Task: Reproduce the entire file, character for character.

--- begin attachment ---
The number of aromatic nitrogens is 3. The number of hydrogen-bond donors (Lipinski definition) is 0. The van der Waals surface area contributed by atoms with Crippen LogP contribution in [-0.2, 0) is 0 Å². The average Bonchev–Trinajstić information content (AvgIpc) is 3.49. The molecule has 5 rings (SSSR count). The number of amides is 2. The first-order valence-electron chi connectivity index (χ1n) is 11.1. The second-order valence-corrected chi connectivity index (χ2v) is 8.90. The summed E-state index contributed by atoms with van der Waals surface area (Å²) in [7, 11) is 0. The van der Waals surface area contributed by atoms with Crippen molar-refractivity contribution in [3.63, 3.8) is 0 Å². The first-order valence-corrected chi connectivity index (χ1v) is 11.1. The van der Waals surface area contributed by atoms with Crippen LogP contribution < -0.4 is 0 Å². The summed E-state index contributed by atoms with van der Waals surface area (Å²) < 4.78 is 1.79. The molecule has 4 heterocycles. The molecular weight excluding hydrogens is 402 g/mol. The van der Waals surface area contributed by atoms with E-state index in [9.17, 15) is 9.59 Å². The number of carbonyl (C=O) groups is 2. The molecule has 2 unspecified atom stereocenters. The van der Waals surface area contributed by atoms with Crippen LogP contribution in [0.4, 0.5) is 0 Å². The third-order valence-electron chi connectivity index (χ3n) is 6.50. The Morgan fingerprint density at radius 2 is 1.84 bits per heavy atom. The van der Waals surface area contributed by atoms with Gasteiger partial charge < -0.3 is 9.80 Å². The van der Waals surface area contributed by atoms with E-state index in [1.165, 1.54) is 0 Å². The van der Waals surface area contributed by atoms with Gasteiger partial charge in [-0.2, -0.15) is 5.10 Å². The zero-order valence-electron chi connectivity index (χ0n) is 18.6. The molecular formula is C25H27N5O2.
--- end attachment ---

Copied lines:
The number of aromatic nitrogens is 3. The number of hydrogen-bond donors (Lipinski definition) is 0. The van der Waals surface area contributed by atoms with Crippen LogP contribution in [-0.2, 0) is 0 Å². The average Bonchev–Trinajstić information content (AvgIpc) is 3.49. The molecule has 5 rings (SSSR count). The number of amides is 2. The first-order valence-electron chi connectivity index (χ1n) is 11.1. The second-order valence-corrected chi connectivity index (χ2v) is 8.90. The summed E-state index contributed by atoms with van der Waals surface area (Å²) in [7, 11) is 0. The van der Waals surface area contributed by atoms with Crippen molar-refractivity contribution in [3.63, 3.8) is 0 Å². The first-order valence-corrected chi connectivity index (χ1v) is 11.1. The van der Waals surface area contributed by atoms with Crippen LogP contribution < -0.4 is 0 Å². The summed E-state index contributed by atoms with van der Waals surface area (Å²) < 4.78 is 1.79. The molecule has 4 heterocycles. The molecular weight excluding hydrogens is 402 g/mol. The van der Waals surface area contributed by atoms with E-state index in [9.17, 15) is 9.59 Å². The number of carbonyl (C=O) groups is 2. The molecule has 2 unspecified atom stereocenters. The van der Waals surface area contributed by atoms with Crippen LogP contribution in [0.4, 0.5) is 0 Å². The third-order valence-electron chi connectivity index (χ3n) is 6.50. The Morgan fingerprint density at radius 2 is 1.84 bits per heavy atom. The van der Waals surface area contributed by atoms with Gasteiger partial charge < -0.3 is 9.80 Å². The van der Waals surface area contributed by atoms with E-state index in [1.165, 1.54) is 0 Å². The van der Waals surface area contributed by atoms with Gasteiger partial charge in [-0.2, -0.15) is 5.10 Å². The zero-order valence-electron chi connectivity index (χ0n) is 18.6. The molecular formula is C25H27N5O2.